Then, he had an appointment with his religious leader because our marriage ceremony required the highest dedication to the faith in order to use the religious building for the ceremony. This would now be tricky. We had both worked so hard for this type of ceremony to happen, and the religious leader was hesitant to give a man with a potential DUI charge the permission to wed in the sacred building. After a lengthy, stressful, discussion, he allowed him to marry me there. But... when he came back from the meeting he was worn out. Permission or not, he was beat up.

We went to a local fast food place to binge eat our feelings away. We ordered some polish dogs, and sat in a booth in the very back of the place where no one could see us. We were exhausted, he felt broken, and my heart hurt for him. I couldn't make this better and it hurt to see him hurting. We both started to tear up, and then one of us got a visual of what we must look like - two exhausted people, crying over polish dogs with sauerkraut, because a month before our religious wedding, he got arrested for a prescription DUI, lost his job, and lost his dream job, too. 

That visual made one of us start laughing hysterically, and then the other joined in. I don't remember who did it first, but we laughed so hard while tears streamed down our faces. No words were said, just healing laughter. When we finally stopped laughing, we both ate our food quietly and smiling at each other.

The stress didn't end there. We had to get a DUI lawyer to help us reduce the charge. It cost us a fortune, the fines, the lawyer fees. We ended up upside down in a vehicle loan to pay for it. That vehicle ended up dying before we could pay it off, and hardships kept coming. At the end of the day, we had each other, and our willingness to keep pushing through the mess that came. We found some good in it. He realized he wanted nothing to do with government jobs, and that, in a way, this was a huge godsend by steering him abruptly away from that life. We learned to work as a team from day 1 of our marriage. We learned to laugh at hard things, which would prove useful in the coming months as we went through my mother's terminal diagnosis of brain cancer, depression, ptsd, and the full gamut of grief. Somehow, this incredible disaster turned into a huge moment in our lives that brought us closer together. 

WHAT WE LEARNED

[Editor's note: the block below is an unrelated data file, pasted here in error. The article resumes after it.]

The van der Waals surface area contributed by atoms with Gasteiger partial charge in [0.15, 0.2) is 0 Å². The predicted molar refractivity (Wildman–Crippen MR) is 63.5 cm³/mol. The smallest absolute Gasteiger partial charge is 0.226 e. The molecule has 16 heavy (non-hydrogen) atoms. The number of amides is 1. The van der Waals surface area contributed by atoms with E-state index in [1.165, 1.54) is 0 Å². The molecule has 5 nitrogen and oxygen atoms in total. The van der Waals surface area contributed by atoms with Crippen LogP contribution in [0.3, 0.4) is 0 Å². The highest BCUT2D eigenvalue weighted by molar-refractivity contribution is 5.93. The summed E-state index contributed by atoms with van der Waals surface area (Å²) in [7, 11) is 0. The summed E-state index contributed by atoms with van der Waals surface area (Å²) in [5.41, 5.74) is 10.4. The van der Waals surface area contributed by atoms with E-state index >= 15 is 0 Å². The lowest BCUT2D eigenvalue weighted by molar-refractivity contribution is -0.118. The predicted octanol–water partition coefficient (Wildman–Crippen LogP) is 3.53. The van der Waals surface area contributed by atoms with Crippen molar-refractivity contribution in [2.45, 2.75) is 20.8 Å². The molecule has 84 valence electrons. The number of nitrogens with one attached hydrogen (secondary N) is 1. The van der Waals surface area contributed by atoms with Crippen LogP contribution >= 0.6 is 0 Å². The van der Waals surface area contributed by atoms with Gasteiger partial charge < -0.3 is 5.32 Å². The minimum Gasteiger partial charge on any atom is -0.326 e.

Life may change everything in an instant, but if you can find a way to laugh at the craziness of it all, you will get through it. Sometimes it may take months, hours, years before you can laugh, but don't give up hope. Just keep pushing through it.

It showed me from day 1 that we could get through hard things. It showed me that we really love each other. 

Now, we just laugh about it.

++ Have you ever had a moment where you were too stressed to do anything but laugh? Share below in the comments. 

I'd love to hear it!



{Image credits: Neither quote image had a viable source listed under them... they are lost on the internet. Sad.}

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3 comments

  1. Ohhh man! Poor guy.. I'm so sorry this all happened. I'm sure it left you both in a whirlwind with some shattered hopes and dreams. That being said, I hope you have come to terms with it now and are reaping the benefits of circumstances that have been for the better since that day. At least you both walked away with a wonderful spouse only a month later!
    Also, the laughing. I hear you. Sometimes in those moments of defeat, laughter is the only thing that can pull you up and give you joy. Thanks for sharing this story!

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    1. Yeah, it was rough for a lot of months, and then he saw the silver lining, the government was not for us. Now he's a creative and he's SUPER happy. It's all behind us now. I don't necessarily believe or disbelieve that God steers our lives that abruptly, but honestly, sometimes it feels like something made that happen. The government job would've been miserable in hindsight. It would've made our relationship really hard, and he would've always been gone and never been able to talk to me about his day. We are both so grateful that isn't our life. Those jobs have high alcoholism and divorce rates because it requires you to be dishonest with your closest relationships. Not worth it.

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  2. ...But such a great story! Not to downplay all of the really hard repercussions, but the end of the story somehow redeems it all. I love that you both had nothing left but to completely lose yourselves in the moment with laughter. The chain of events sound like they're out of tragic but uplifting moving! I'm glad you shared this story :)